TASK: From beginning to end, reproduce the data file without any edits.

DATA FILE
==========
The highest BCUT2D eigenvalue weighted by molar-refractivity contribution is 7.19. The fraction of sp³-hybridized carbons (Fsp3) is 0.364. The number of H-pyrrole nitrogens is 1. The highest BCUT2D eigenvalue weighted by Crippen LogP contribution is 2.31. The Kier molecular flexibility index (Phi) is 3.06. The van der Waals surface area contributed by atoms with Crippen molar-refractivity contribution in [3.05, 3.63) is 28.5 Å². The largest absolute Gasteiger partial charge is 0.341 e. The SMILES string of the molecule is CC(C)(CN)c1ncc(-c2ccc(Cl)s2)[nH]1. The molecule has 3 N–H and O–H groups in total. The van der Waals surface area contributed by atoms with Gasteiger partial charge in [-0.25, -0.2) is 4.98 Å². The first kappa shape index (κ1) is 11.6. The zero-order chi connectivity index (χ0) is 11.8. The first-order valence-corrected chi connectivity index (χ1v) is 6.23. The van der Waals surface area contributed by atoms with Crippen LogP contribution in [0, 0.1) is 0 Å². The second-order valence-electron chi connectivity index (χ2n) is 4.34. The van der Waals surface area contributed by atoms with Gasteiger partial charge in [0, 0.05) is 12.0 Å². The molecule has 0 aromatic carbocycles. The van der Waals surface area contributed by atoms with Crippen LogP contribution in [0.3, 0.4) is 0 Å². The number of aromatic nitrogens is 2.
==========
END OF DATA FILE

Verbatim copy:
The highest BCUT2D eigenvalue weighted by molar-refractivity contribution is 7.19. The fraction of sp³-hybridized carbons (Fsp3) is 0.364. The number of H-pyrrole nitrogens is 1. The highest BCUT2D eigenvalue weighted by Crippen LogP contribution is 2.31. The Kier molecular flexibility index (Phi) is 3.06. The van der Waals surface area contributed by atoms with Crippen molar-refractivity contribution in [3.05, 3.63) is 28.5 Å². The largest absolute Gasteiger partial charge is 0.341 e. The SMILES string of the molecule is CC(C)(CN)c1ncc(-c2ccc(Cl)s2)[nH]1. The molecule has 3 N–H and O–H groups in total. The van der Waals surface area contributed by atoms with Gasteiger partial charge in [-0.25, -0.2) is 4.98 Å². The first kappa shape index (κ1) is 11.6. The zero-order chi connectivity index (χ0) is 11.8. The first-order valence-corrected chi connectivity index (χ1v) is 6.23. The van der Waals surface area contributed by atoms with Crippen LogP contribution in [0, 0.1) is 0 Å². The second-order valence-electron chi connectivity index (χ2n) is 4.34. The van der Waals surface area contributed by atoms with Gasteiger partial charge in [0, 0.05) is 12.0 Å². The molecule has 0 aromatic carbocycles. The van der Waals surface area contributed by atoms with Crippen LogP contribution in [0.3, 0.4) is 0 Å². The number of aromatic nitrogens is 2.